EVGA Nu Audio Sound Card Review
Peter Donnell / 4 weeks ago
The software interface is actually quite simple. All of the heavy lifting in regards to processing is done on the fly by the card its self. This isn’t a software decoder with preset EQ profiles for gaming and movies. However, you will find a few less cluttered options such as Acoustic Sound, Harmonic Sound, and Natural Tone (for example), for the digital filters. All of the hardware has been chosen to be good at their jobs for each input and output respectively. You can pick from speakers and S/PDIF, as well as set the master volume and headphone volume. I do love that you can link the volume wheels too, which can come in handy.
On the other side, you have the microphone and line-in selection. There’s a master mute, volume, and boost control. However, again, everything else just works as it should right out of the box. To that extent, the software is just a nice front end for things you can already do in Windows Sound Manager, so it’s up to you to use it.
The most important aspect, I would say, is the sample rate option. If you’re listening to ultra-high quality DSD audio files, then selecting 16bit audio is obviously going to sound average. You need to ensure you select the highest your other audio equipment can handle. Remember, the sound is only going to be as good as the weakest link.
For fine-tuning your audio, you will find a bank of six EQ profiles, all of which are left blank by default. It can be tweaked to suit your needs, source material and playback equipment. No set of speakers or headphones are created equally, so it’s really down to your own ear to tune things how you desire them. For the purpose of this review, I shall be leaving the EQ flat as I’m happy with how my speakers are set up, and the same for my headphones.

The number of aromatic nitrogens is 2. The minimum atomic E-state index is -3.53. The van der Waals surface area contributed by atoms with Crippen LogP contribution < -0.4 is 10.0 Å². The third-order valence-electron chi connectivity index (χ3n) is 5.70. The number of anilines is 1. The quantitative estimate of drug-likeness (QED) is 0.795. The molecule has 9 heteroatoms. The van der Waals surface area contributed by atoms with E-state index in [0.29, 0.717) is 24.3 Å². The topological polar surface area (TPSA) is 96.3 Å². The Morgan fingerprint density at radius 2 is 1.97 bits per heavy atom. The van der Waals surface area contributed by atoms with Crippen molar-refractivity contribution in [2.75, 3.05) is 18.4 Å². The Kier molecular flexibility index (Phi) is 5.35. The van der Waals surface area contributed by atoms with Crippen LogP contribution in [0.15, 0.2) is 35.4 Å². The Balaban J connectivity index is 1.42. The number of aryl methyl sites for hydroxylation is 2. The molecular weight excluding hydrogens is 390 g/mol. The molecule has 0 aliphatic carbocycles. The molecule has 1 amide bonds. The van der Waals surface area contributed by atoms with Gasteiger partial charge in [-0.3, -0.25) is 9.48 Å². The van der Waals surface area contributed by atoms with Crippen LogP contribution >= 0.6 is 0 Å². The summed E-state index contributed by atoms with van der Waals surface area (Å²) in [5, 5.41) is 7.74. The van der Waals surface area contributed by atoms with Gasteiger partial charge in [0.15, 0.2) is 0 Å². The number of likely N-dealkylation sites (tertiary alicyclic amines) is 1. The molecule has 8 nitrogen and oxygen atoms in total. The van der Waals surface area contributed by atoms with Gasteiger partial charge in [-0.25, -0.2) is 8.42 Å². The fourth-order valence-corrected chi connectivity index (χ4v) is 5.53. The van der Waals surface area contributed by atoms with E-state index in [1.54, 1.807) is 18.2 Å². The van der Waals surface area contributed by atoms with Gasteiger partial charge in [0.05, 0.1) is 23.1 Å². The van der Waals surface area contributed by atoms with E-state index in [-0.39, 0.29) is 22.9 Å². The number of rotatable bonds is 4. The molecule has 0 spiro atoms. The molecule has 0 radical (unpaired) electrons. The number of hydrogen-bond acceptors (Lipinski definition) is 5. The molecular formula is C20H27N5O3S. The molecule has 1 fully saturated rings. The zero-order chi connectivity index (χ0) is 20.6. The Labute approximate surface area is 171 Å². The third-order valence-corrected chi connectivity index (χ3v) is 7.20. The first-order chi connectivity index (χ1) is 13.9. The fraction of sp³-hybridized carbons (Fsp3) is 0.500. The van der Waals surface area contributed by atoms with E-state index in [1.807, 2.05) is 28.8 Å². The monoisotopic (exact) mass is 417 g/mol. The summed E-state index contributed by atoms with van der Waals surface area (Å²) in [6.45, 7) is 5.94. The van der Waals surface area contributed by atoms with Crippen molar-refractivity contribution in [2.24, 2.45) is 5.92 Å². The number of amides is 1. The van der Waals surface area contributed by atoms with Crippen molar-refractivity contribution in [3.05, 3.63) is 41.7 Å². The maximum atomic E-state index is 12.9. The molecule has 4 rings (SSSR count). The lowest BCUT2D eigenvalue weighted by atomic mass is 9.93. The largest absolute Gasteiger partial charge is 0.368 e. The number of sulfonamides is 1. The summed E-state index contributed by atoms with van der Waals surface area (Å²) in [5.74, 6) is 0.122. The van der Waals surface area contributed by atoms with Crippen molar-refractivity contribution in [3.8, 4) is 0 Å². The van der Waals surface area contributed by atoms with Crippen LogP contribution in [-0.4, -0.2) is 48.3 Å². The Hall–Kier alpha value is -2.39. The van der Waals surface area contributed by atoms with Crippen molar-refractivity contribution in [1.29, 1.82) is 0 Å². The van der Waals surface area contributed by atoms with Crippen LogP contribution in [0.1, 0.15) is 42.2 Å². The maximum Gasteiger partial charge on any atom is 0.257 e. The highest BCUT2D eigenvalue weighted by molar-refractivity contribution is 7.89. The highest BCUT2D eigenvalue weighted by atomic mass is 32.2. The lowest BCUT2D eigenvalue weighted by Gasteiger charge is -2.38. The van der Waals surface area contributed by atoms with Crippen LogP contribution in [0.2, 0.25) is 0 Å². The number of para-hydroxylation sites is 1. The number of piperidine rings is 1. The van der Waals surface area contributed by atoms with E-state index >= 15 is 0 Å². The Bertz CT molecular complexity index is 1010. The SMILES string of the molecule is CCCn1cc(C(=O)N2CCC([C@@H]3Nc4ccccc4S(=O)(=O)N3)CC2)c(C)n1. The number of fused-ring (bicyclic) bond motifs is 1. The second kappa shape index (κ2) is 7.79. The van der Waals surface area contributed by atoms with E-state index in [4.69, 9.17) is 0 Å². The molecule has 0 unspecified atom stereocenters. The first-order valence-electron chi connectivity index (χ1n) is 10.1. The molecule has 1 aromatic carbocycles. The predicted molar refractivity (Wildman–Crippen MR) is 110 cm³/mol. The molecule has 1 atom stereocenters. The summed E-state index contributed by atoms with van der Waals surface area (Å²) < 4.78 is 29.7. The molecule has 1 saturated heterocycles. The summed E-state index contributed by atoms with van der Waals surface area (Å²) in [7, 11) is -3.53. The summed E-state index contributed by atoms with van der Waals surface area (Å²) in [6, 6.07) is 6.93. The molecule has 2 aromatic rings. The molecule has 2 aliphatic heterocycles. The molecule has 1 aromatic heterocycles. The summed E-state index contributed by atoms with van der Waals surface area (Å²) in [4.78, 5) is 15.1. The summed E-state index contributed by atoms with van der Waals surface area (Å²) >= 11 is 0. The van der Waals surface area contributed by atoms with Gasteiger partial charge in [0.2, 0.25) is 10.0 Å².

It wouldn’t be 2019 if it didn’t have RGB, and RGB it certainly has. I’m amused they didn’t include some kind of jargon about it having audiophile grade LEDs. Actually, I’m scared to check if it has haha. You can set colours, rainbows, brightness, speeds, etc. Of course, you can turn it all off too, so don’t be put off by the lights.
For me, not in a bragging way, but to give you some feel of how I perceive audio. I run a 5.1.2 Dolby Atmos setup at home. I use two-floor standing speakers with a pair of 6.5″ drivers each, and a 1″ soft dome tweeter for my fronts. They’re not crazy high-end, they’re the Yamaha NS-F51’s with a set of Yamaha NS-P51 surrounds and centre. There’s a further set of Yamaha surrounds ceiling mounted for the Dolby Atmos heights. All this runs through the Onkyo TN-XR656 amplifier. It’s a good setup for the room size and budget (just under £1000) I had at the time. For this review, I’ll be running the Nu Audio through the line-in to drive the two main fronts on this setup. For general desktop usage I’ll be using the Creative T20 speakers, and for headphones, the 1More Quad-Drive over-ear headphones.
Have an Ear For It?
Sound is such a subjective quality. I have friends that couldn’t tell an A note from a D note even if I called their names out while playing them. Then I have friends who appreciate me taking time to calibrate their surround speakers EQ, Crossovers and delays for them because they can tell the difference. Most people are somewhere in between though, in that if it’s loud enough and sound good enough, and often because it looks good, then it’s good enough. That’s why people buy Beats headphones [ZING] and soundbars for their TVs. 18 years of playing the guitar have given me a little more of a tuned ear than most, which certainly helps.